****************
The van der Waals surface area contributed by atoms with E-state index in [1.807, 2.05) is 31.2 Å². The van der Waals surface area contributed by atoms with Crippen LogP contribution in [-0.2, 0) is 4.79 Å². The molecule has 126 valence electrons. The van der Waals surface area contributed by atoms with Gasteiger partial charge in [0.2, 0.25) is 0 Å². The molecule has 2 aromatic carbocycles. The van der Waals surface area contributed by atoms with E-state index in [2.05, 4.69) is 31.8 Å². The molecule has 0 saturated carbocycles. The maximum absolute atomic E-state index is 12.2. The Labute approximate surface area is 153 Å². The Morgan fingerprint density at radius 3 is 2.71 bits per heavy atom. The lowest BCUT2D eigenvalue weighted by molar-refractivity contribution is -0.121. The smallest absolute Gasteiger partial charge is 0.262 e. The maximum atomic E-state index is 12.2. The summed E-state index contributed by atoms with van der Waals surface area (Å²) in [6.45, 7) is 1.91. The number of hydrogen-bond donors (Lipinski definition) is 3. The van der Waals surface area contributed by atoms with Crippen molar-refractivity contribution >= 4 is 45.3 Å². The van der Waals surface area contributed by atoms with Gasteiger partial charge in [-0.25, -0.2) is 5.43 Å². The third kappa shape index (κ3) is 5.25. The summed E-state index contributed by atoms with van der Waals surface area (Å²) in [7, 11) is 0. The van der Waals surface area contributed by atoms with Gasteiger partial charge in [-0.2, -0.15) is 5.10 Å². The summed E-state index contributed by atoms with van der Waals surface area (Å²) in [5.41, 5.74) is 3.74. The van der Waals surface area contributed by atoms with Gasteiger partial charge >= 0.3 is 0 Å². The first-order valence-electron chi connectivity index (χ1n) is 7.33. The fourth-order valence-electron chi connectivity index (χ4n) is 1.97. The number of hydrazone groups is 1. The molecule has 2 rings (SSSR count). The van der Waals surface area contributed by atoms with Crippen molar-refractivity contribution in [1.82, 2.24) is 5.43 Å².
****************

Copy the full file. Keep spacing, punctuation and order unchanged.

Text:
The van der Waals surface area contributed by atoms with E-state index in [1.807, 2.05) is 31.2 Å². The van der Waals surface area contributed by atoms with Crippen LogP contribution in [-0.2, 0) is 4.79 Å². The molecule has 126 valence electrons. The van der Waals surface area contributed by atoms with Gasteiger partial charge in [0.2, 0.25) is 0 Å². The molecule has 2 aromatic carbocycles. The van der Waals surface area contributed by atoms with E-state index in [2.05, 4.69) is 31.8 Å². The molecule has 0 saturated carbocycles. The maximum absolute atomic E-state index is 12.2. The Labute approximate surface area is 153 Å². The Morgan fingerprint density at radius 3 is 2.71 bits per heavy atom. The lowest BCUT2D eigenvalue weighted by molar-refractivity contribution is -0.121. The smallest absolute Gasteiger partial charge is 0.262 e. The maximum atomic E-state index is 12.2. The summed E-state index contributed by atoms with van der Waals surface area (Å²) in [6.45, 7) is 1.91. The number of hydrogen-bond donors (Lipinski definition) is 3. The van der Waals surface area contributed by atoms with Crippen molar-refractivity contribution >= 4 is 45.3 Å². The van der Waals surface area contributed by atoms with Gasteiger partial charge in [-0.25, -0.2) is 5.43 Å². The third kappa shape index (κ3) is 5.25. The summed E-state index contributed by atoms with van der Waals surface area (Å²) in [7, 11) is 0. The van der Waals surface area contributed by atoms with Gasteiger partial charge in [-0.2, -0.15) is 5.10 Å². The summed E-state index contributed by atoms with van der Waals surface area (Å²) in [5.41, 5.74) is 3.74. The van der Waals surface area contributed by atoms with Gasteiger partial charge >= 0.3 is 0 Å². The first-order valence-electron chi connectivity index (χ1n) is 7.33. The fourth-order valence-electron chi connectivity index (χ4n) is 1.97. The number of hydrazone groups is 1. The molecule has 2 rings (SSSR count). The van der Waals surface area contributed by atoms with Crippen molar-refractivity contribution in [1.82, 2.24) is 5.43 Å².